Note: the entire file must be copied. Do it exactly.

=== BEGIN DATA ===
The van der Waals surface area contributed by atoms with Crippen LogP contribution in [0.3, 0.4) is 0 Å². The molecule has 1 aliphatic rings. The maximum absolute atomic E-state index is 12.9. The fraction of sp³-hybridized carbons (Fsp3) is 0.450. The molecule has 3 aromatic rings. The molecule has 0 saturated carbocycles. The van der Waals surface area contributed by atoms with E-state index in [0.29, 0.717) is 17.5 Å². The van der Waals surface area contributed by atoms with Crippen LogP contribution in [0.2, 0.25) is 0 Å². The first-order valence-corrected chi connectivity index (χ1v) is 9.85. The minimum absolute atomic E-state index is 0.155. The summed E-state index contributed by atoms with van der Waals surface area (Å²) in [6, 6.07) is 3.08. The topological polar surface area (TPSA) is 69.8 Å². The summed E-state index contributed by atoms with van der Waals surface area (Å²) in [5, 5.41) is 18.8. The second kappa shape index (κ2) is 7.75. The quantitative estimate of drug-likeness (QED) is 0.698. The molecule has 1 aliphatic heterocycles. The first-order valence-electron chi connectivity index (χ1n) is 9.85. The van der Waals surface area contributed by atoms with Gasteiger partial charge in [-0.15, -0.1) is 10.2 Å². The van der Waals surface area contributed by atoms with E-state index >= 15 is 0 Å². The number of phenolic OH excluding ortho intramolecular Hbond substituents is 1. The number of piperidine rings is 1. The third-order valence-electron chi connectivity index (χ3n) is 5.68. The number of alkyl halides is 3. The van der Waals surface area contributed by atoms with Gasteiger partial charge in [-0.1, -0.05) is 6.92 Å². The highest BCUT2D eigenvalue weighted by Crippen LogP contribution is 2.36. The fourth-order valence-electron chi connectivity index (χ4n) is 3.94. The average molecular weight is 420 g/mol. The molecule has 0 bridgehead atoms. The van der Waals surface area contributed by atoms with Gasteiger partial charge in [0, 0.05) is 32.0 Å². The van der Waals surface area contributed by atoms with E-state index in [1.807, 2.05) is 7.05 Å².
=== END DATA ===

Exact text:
The van der Waals surface area contributed by atoms with Crippen LogP contribution in [0.3, 0.4) is 0 Å². The molecule has 1 aliphatic rings. The maximum absolute atomic E-state index is 12.9. The fraction of sp³-hybridized carbons (Fsp3) is 0.450. The molecule has 3 aromatic rings. The molecule has 0 saturated carbocycles. The van der Waals surface area contributed by atoms with E-state index in [0.29, 0.717) is 17.5 Å². The van der Waals surface area contributed by atoms with Crippen LogP contribution in [0.2, 0.25) is 0 Å². The first-order valence-corrected chi connectivity index (χ1v) is 9.85. The minimum absolute atomic E-state index is 0.155. The summed E-state index contributed by atoms with van der Waals surface area (Å²) in [6, 6.07) is 3.08. The topological polar surface area (TPSA) is 69.8 Å². The summed E-state index contributed by atoms with van der Waals surface area (Å²) in [5, 5.41) is 18.8. The second kappa shape index (κ2) is 7.75. The quantitative estimate of drug-likeness (QED) is 0.698. The molecule has 1 aliphatic heterocycles. The first-order valence-electron chi connectivity index (χ1n) is 9.85. The van der Waals surface area contributed by atoms with Gasteiger partial charge in [-0.15, -0.1) is 10.2 Å². The van der Waals surface area contributed by atoms with E-state index >= 15 is 0 Å². The number of phenolic OH excluding ortho intramolecular Hbond substituents is 1. The number of piperidine rings is 1. The third-order valence-electron chi connectivity index (χ3n) is 5.68. The number of alkyl halides is 3. The van der Waals surface area contributed by atoms with Gasteiger partial charge in [-0.1, -0.05) is 6.92 Å². The highest BCUT2D eigenvalue weighted by Crippen LogP contribution is 2.36. The fourth-order valence-electron chi connectivity index (χ4n) is 3.94. The average molecular weight is 420 g/mol. The molecule has 0 bridgehead atoms. The van der Waals surface area contributed by atoms with Gasteiger partial charge in [0, 0.05) is 32.0 Å². The van der Waals surface area contributed by atoms with E-state index in [1.807, 2.05) is 7.05 Å².